Google has been hinting at merging Chrome OS and Android into one operating system in one way or another for years. It's also suggested that it won't do that.
While the operating systems are hardly one now, Google has indeed taken another step in a somewhat similar direction by enabling Android app compatibility with Chrome OS.
At Google I/O this summer, Google showed this off:
On Thursday, Google announced the "first set of Android apps coming to a Chromebook near you."
That set includes Duolingo, Evernote, Sight Words, and Vine.
"Chromebooks were designed to keep up with you on the go—they’re thin and light, have long battery lives, resume instantly, and are easy to use. Today, we're making Chromebooks even more mobile by bringing the first set of Android apps to Chrome OS," Google says.
"These first apps are the result of a project called the App Runtime for Chrome (Beta), which we announced earlier this summer at Google I/O. Over the coming months, we’ll be working with a select group of Android developers to add more of your favorite apps so you’ll have a more seamless experience across your Android phone and Chromebook," it adds.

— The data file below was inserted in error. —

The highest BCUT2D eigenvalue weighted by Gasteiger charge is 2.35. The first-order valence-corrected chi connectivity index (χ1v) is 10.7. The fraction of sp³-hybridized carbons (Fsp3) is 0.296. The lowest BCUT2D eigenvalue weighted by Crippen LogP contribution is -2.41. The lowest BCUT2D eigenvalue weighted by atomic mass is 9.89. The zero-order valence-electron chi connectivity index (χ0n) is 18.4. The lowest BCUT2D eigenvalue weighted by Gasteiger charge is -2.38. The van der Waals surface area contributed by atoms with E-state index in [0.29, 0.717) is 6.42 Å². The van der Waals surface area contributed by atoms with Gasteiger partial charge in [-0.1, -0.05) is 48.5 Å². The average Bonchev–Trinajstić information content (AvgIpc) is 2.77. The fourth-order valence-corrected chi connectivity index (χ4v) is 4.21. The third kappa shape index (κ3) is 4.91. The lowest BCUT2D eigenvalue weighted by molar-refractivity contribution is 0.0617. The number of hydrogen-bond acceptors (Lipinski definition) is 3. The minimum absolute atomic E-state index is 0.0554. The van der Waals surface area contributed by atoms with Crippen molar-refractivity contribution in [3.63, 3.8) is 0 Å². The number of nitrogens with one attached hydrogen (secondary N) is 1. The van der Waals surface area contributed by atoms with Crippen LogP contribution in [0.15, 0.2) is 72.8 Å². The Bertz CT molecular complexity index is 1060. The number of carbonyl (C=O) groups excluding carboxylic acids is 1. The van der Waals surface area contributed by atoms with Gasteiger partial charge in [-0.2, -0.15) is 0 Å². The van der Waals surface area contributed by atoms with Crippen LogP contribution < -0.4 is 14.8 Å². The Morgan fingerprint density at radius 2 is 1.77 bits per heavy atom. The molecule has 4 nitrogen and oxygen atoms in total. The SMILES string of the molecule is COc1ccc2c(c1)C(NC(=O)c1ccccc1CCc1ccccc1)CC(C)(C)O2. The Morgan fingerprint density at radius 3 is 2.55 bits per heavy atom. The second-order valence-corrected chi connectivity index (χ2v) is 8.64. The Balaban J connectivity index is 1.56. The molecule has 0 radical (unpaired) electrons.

Additionally, a Google spokesperson told Ars Technica, "The app code is all running on top of the Chrome platform, specifically inside of Native Client. In this way the ARC (Android Runtime for Chrome) apps run in the same environment as other apps you can download from the Chrome Web Store, even though they are written on top of standard Android APIs. The developers do not need to port or modify their code, though they often choose to improve it to work well with the Chromebook form factor (keyboard, touchpad, optional touchscreen, etc)."
Google is actually asking users which apps they'd most like to see on their Chromebooks. If you use Chrome OS, you might want to consider weighing in with this form.
Image via Google